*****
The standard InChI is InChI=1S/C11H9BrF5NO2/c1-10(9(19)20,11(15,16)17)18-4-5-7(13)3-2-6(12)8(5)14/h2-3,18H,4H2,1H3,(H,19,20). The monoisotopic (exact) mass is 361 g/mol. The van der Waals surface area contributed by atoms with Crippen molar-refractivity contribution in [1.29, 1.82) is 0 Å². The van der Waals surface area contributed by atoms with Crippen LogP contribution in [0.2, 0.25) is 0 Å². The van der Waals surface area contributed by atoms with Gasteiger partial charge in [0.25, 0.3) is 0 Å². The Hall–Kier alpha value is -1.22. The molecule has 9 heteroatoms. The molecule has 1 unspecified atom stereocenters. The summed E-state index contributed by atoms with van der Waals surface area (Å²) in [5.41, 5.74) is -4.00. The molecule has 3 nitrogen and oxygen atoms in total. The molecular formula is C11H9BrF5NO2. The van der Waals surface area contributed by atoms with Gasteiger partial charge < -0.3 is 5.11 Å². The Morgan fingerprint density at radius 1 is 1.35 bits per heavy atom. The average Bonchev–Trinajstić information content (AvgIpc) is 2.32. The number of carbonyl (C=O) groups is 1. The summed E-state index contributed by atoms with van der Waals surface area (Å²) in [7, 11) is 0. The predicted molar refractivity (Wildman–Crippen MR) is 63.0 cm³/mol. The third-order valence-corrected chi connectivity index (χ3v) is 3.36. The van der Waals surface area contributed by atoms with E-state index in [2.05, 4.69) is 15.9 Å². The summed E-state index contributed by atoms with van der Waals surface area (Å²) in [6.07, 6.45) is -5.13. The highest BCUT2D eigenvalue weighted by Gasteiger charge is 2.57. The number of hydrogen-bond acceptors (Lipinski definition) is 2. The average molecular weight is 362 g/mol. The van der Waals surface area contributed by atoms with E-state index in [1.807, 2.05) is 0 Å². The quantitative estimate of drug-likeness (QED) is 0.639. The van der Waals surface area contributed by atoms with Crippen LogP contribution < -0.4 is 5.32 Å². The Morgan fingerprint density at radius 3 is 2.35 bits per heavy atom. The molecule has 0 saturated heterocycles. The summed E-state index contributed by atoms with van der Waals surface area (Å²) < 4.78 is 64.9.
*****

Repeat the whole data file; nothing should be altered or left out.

The standard InChI is InChI=1S/C11H9BrF5NO2/c1-10(9(19)20,11(15,16)17)18-4-5-7(13)3-2-6(12)8(5)14/h2-3,18H,4H2,1H3,(H,19,20). The monoisotopic (exact) mass is 361 g/mol. The van der Waals surface area contributed by atoms with Crippen molar-refractivity contribution in [1.29, 1.82) is 0 Å². The van der Waals surface area contributed by atoms with Crippen LogP contribution in [0.2, 0.25) is 0 Å². The van der Waals surface area contributed by atoms with Gasteiger partial charge in [0.25, 0.3) is 0 Å². The Hall–Kier alpha value is -1.22. The molecule has 9 heteroatoms. The molecule has 1 unspecified atom stereocenters. The summed E-state index contributed by atoms with van der Waals surface area (Å²) in [5.41, 5.74) is -4.00. The molecule has 3 nitrogen and oxygen atoms in total. The molecular formula is C11H9BrF5NO2. The van der Waals surface area contributed by atoms with Gasteiger partial charge < -0.3 is 5.11 Å². The Morgan fingerprint density at radius 1 is 1.35 bits per heavy atom. The average Bonchev–Trinajstić information content (AvgIpc) is 2.32. The number of carbonyl (C=O) groups is 1. The summed E-state index contributed by atoms with van der Waals surface area (Å²) in [7, 11) is 0. The predicted molar refractivity (Wildman–Crippen MR) is 63.0 cm³/mol. The third-order valence-corrected chi connectivity index (χ3v) is 3.36. The van der Waals surface area contributed by atoms with E-state index in [2.05, 4.69) is 15.9 Å². The summed E-state index contributed by atoms with van der Waals surface area (Å²) in [6.07, 6.45) is -5.13. The highest BCUT2D eigenvalue weighted by Gasteiger charge is 2.57. The number of hydrogen-bond acceptors (Lipinski definition) is 2. The average molecular weight is 362 g/mol. The van der Waals surface area contributed by atoms with E-state index in [1.807, 2.05) is 0 Å². The quantitative estimate of drug-likeness (QED) is 0.639. The van der Waals surface area contributed by atoms with Crippen LogP contribution < -0.4 is 5.32 Å². The Morgan fingerprint density at radius 3 is 2.35 bits per heavy atom. The molecule has 0 saturated heterocycles. The summed E-state index contributed by atoms with van der Waals surface area (Å²) < 4.78 is 64.9.